Winter 2007 Issue

Homing In

RDF in the Headlines

By Joe Moell, KŘOV

This Cingular Wireless tower has three sets of directional
antennas to increase channel capacity by dividing coverage into multiple sectors. The antennas do not have sufficient directivity to provide accurate angle-of-arrival information on incoming signals. (Photo by Joe Moell, KŘOV)

Whether for sport or for public service, stories about RDF (radio direction finding) are of interest to the general public as well as to ham operators. Although they rarely explain the technical details, the mainstream media often present news items that include electronic signal tracking. Let’s dig into some recent ones.

As I write this, there is much in the news about James Kim, a Senior Editor for CNET, who perished while seeking help for his stranded family in the mountains of Oregon after a severe snowstorm. CNET is reporting that the successful search for Kim’s wife and children was greatly aided by a brief signal from his cell phone.

The very remote spot where the Kim family vehicle became snowbound was blocked from all the towers of his provider, Cingular Wireless. They could not call 911. However, two clever engineers from Edge Wireless, the regional operator, scoured the call data records and found a single “ping” from James Kim’s phone at 1:30 AM to a tower near Glendale, Oregon. This brief transmission was acknowledgement of a waiting text message.

Kim drove out of that “sweet spot” before picking up the message, but the automatic transmission exchange was enough for the two Edge engineers to determine that his phone was less than 26 miles southwest of Wolf Peak in the little-used “Z” coverage sector. They then employed computer models to determine areas of mountain shadowing and combined that data with their own knowledge of the region to direct searchers toward Bear Camp Road, which is where Kim’s family was found in the vehicle. Kim had driven down that road by mistake because a vandal had broken a lock and opened the gate to it.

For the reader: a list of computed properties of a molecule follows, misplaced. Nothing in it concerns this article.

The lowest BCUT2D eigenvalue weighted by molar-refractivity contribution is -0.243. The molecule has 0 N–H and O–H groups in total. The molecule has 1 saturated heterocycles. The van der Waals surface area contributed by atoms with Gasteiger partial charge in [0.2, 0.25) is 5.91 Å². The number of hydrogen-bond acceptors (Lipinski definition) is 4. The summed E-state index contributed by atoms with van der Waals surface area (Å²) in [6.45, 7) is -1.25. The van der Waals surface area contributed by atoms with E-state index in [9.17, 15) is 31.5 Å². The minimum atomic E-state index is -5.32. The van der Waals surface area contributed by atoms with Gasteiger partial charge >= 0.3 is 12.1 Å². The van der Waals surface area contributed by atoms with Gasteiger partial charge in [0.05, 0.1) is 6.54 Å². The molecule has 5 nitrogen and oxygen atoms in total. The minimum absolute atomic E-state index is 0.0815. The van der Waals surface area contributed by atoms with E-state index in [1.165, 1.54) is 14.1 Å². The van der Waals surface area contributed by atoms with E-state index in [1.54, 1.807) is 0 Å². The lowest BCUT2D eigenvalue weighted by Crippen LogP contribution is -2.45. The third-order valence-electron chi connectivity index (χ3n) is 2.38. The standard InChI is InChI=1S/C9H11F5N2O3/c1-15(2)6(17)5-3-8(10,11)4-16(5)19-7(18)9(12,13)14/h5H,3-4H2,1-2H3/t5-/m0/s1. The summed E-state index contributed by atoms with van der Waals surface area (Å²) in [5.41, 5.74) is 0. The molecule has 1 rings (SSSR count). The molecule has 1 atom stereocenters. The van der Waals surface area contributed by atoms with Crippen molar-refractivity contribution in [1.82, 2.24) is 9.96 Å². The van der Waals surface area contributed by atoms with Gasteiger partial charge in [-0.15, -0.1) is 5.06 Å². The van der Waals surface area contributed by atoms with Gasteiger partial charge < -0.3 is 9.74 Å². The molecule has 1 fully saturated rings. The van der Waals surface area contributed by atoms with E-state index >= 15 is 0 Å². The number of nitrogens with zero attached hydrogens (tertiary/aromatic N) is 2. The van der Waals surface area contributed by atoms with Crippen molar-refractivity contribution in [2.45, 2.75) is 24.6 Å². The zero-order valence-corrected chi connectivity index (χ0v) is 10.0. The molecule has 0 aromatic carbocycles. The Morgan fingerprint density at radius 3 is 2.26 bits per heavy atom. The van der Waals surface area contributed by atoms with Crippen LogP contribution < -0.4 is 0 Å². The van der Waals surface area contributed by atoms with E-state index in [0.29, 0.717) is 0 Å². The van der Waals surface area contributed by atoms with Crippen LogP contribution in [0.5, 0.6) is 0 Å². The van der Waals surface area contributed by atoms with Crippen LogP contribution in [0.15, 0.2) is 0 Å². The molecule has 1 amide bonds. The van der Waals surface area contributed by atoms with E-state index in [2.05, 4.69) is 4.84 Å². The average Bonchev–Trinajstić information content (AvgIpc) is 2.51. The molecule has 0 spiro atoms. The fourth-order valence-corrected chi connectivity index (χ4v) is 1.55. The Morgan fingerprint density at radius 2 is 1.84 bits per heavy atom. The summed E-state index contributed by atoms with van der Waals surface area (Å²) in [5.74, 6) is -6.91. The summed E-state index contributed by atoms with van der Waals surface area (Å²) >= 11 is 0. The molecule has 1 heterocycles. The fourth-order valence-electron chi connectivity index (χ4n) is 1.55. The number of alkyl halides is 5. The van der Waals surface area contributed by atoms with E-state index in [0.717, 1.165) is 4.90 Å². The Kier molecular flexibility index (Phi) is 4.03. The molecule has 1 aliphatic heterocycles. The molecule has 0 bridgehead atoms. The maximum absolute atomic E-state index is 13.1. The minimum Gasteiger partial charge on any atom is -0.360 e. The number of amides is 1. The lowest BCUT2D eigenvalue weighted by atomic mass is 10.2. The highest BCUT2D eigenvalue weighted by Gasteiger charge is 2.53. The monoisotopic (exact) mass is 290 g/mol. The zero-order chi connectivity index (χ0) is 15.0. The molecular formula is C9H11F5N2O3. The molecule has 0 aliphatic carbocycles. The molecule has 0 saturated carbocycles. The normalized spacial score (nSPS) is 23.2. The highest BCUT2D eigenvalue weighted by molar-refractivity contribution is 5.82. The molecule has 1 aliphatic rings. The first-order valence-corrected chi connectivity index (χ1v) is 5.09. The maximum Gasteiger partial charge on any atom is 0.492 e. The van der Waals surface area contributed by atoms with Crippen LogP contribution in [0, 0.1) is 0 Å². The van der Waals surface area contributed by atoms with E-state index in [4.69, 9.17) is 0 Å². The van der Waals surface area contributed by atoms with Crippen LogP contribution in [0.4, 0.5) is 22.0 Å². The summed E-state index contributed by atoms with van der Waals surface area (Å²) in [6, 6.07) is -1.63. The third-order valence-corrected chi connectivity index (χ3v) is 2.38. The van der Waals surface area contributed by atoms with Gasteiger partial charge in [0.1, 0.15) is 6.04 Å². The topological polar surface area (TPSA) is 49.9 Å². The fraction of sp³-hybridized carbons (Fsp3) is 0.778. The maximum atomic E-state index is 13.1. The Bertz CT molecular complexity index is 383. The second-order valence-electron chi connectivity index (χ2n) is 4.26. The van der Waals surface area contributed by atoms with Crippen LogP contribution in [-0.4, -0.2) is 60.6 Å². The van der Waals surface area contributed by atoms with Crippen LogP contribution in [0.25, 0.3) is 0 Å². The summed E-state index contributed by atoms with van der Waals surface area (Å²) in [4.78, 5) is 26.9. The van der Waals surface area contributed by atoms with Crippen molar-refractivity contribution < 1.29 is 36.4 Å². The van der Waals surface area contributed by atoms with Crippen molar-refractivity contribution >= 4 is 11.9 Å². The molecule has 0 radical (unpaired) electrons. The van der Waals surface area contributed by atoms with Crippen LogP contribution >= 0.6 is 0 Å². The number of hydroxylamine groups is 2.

The Kims’ planned route for their Thanksgiving holiday was from Interstate 5 to Gold Beach via NF-23, but they took a wrong turn. Instead of backtracking, they continued in hopes of finding another road back to NF-23. That would have been tricky even in good weather. I remember a mobile hidden transmitter hunt in the Oregon coastal mountains back in June 1991. VHF signals constantly fluctuated in amplitude and direction due to the steep forested terrain. The poorly maintained logging roads were a confusing maze. Eventually, April and I found the hidden transmitter, and then we faced the challenge of finding the right way out.

E911 and RDF

The Kim tragedy points out how far this country is from the goal of 100% cellular coverage and accurate location of persons who call for help via cell phones. For many years, dispatchers at the approximately 10,000 PSAPs (Public Safety Answering Points) around the USA have had near-instant indication on their computers of the street addresses of landline callers to 911. In 1996, the FCC demanded in Docket 94-102 that cellular and PCS providers send the exact location of their 911 callers to dispatchers and gave them until October 1997 to start doing it.

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